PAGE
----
State Rep. Nick DiCeglie collected over $60,000 in the month of November for his run to succeed Sen. Jeff Brandes in Senate District 24.
DiCeglie raised $64,875 between his campaign and affiliated political committee, Economic Freedom Committee. The latest haul brings his total fundraising to $665,090 since launching his campaign.
The Pinellas County Republican outraised Democratic opponent Eunic Ortiz, who only collected $7,356 last month.
DiCeglie’s campaign account raised $21,375 in November from 25 contributors, primarily made up of $1,000 donations. Top donors to DiCeglie’s campaign included NBC Universal Media, Molina Healthcare, Florida Natural Gas PAC and the Seminole Tribe of Florida.
The candidate’s affiliated political committee received 13 contributions in November amounting to $43,500, including $5,000 from organizations like The Voice of Florida Business PAC, Florida Family Insurance and Florida Workers’ Advocates PAC.
DiCeglie spent $17,439 in November between his campaign and political committee. His campaign dished out $5,071 split between fundraising consulting and social media consulting. His affiliated committee spent $12,368, primarily on fundraising consulting.
Since launching his campaign, DiCeglie has spent $240,656 between his two funding sources, leaving him with $424,434 cash on hand.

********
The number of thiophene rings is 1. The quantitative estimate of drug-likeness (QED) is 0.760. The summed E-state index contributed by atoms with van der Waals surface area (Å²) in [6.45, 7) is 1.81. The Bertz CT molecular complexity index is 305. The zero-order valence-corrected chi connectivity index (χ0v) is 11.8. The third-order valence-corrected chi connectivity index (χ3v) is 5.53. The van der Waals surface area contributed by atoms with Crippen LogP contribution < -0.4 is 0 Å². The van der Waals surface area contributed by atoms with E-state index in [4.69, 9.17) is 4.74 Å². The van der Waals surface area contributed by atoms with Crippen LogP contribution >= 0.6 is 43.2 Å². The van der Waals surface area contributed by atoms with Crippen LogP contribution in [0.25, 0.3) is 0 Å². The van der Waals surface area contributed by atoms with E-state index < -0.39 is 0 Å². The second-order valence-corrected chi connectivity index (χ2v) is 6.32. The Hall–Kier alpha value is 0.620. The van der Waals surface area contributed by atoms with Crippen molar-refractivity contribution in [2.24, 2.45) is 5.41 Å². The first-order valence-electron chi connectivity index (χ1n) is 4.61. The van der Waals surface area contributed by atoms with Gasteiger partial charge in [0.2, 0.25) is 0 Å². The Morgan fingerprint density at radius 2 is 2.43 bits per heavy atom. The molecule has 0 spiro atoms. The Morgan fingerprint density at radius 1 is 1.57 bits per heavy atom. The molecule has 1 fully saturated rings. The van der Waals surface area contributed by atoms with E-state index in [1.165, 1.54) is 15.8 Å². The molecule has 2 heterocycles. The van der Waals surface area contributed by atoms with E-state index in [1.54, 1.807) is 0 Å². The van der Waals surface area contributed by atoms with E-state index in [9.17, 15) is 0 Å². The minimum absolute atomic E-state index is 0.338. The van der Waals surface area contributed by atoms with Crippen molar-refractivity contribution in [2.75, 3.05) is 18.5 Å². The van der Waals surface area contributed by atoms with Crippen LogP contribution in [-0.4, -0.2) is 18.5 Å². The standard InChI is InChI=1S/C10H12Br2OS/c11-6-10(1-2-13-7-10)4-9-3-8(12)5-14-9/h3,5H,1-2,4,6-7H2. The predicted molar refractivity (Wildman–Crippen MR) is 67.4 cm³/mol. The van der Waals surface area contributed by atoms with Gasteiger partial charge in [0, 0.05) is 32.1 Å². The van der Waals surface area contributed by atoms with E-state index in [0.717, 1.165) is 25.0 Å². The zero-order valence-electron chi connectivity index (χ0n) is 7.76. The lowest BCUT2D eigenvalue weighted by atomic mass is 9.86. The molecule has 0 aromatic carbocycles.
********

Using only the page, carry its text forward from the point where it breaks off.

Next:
Ortiz’s latest fundraising report showed 57 contributors, most of whom donated less than $100. Ortiz received two $1,000 donations, one from La Bamba PAC and another from Wilna Lebrun, director of operations at Hard Knocks Strategies.
Ortiz spent $837 in November on digital services and processing fees.
Since she kicked off her campaign in mid-June, Ortiz has raised $84,928 and has spent $50,013, giving her $34,915 to start December.
Currently, DiCeglie also faces Republican challenger Timothy J. Lewis, who has so far not raised any funds in the race.
SD 24 covers much of Pinellas County, including parts of St. Petersburg, Seminole, Largo, most Gulf Beaches and parts of southern Clearwater.
Ahead of the 2020 election, the district was home to about 357,000 voters, about 37% of whom are registered Republicans. Democrats held a 33% share of the electorate. In 2018, the last time the seat was on the ballot, Brandes defeated Democrat Lindsay Cross by about 10 points.